Wednesday 8th March 11.30 am. '"Neither Hero Nor Victim: Shipwreck, Coastal Communities and Lifesaving in the 19th century' Dr Cathryn Pearce.
For over 190 years, men and women who performed amazing feats of lifesaving have been recognized and given medals by organizations such as the Royal Humane Society and the Royal National Lifeboat Institution. Their stories are full of derring-do and bravery, and so have managed to be incorporated into the public imagination of the sea. But what happens to the victims that are brought ashore? And what about those people who are ‘neither hero nor victim’, but were crucial during and after shipwreck events? In this session, Dr Cathryn Pearce will share some of her most recent findings on the history of lifesaving, and will introduce the work of the Shipwrecked Fishermen and Mariners’ Royal Benevolent Society, founded in 1839.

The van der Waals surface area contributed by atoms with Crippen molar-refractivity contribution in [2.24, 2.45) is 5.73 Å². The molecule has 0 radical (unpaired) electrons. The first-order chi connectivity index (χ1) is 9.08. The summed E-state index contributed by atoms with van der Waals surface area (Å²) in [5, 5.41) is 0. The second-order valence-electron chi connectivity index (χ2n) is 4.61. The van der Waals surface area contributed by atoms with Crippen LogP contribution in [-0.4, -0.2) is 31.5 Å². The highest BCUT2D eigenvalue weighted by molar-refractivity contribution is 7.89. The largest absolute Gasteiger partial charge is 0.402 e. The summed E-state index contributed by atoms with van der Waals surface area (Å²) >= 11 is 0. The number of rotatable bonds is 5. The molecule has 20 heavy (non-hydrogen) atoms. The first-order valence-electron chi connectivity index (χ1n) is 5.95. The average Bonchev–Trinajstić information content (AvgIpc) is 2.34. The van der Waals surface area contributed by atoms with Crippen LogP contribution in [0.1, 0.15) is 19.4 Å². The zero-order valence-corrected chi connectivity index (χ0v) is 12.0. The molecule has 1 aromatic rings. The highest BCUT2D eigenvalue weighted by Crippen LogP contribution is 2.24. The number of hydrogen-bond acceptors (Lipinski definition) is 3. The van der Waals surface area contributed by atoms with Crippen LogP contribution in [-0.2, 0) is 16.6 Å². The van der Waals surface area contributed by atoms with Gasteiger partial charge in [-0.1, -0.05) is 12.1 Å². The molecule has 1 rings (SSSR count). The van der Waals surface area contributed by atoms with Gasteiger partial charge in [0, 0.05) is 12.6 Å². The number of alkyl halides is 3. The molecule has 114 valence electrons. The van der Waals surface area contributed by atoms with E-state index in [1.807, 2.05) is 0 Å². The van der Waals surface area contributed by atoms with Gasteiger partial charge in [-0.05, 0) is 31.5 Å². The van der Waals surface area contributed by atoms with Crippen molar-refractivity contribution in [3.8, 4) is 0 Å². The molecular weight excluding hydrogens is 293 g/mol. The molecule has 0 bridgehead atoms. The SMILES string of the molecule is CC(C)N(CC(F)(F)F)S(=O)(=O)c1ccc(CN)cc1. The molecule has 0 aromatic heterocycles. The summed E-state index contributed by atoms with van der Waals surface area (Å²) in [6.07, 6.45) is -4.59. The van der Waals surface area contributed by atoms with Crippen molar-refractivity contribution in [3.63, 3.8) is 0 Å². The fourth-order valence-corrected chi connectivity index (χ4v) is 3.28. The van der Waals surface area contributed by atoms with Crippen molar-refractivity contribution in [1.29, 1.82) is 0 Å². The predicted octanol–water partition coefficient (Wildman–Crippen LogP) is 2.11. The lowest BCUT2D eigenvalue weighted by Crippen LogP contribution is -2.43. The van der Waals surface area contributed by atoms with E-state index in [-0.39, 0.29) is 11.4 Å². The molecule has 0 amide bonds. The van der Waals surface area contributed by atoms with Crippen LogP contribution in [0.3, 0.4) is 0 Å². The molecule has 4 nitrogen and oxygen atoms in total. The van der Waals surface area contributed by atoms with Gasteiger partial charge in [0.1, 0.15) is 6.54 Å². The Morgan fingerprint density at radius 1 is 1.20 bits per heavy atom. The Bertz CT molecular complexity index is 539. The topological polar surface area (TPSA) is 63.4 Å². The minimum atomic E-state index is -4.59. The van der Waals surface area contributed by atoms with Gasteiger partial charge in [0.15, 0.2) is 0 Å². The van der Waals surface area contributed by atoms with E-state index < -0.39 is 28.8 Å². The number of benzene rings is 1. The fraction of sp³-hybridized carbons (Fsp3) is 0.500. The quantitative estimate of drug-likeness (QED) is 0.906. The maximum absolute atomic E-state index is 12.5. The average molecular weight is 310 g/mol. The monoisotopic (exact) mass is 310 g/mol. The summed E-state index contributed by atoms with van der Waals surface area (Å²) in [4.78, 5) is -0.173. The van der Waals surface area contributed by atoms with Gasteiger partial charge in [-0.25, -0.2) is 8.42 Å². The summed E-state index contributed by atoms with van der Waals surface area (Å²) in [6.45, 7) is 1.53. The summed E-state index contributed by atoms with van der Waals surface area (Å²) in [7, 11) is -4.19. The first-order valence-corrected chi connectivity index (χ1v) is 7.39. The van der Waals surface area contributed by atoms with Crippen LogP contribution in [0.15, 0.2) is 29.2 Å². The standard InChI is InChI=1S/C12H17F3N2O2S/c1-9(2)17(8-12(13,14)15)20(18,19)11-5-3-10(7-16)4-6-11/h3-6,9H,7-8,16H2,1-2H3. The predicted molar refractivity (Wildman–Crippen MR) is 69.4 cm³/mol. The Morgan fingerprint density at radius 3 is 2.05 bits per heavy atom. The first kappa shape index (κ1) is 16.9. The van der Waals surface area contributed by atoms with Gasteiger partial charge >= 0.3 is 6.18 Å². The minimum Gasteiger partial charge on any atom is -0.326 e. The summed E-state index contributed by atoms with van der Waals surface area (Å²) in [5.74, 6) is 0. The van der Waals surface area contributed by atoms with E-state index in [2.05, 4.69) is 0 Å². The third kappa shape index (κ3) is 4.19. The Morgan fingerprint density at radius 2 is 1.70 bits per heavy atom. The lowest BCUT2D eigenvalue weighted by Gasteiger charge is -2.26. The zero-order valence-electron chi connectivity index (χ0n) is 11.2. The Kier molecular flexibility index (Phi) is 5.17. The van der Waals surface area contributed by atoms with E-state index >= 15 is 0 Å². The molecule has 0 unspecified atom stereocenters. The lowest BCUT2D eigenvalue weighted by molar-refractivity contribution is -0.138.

Dr Cathryn Pearce, FRHistS, is a part-time lecturer at the University of Greenwich, where she serves on the founding committee of the Greenwich Maritime Centre. She also currently teaches on the MA in Royal Navy for the University of Portsmouth. When she isn’t teaching, she is actively involved with the Society for Nautical Research, including serving as Secretary for their Publication Committee, and on the Editorial Board of The Mariner’s Mirror journal. She is also Trustee of the British Commission for Maritime History. Her current research involves the history of lifesaving and coastal communities in the 18th and 19th centuries, with special emphasis on the Shipwrecked Fishermen and Mariners’ Royal Benevolent Society.
11.30 am The Cutty Sark Pub just five minutes east of the Naval College,
4-6 Ballast Quay
£12 for the lecture or £10 for London Historians and past attendees plus the cost of the light lunch / bar snacks afterwards
Numbers are strictly limited so please book early.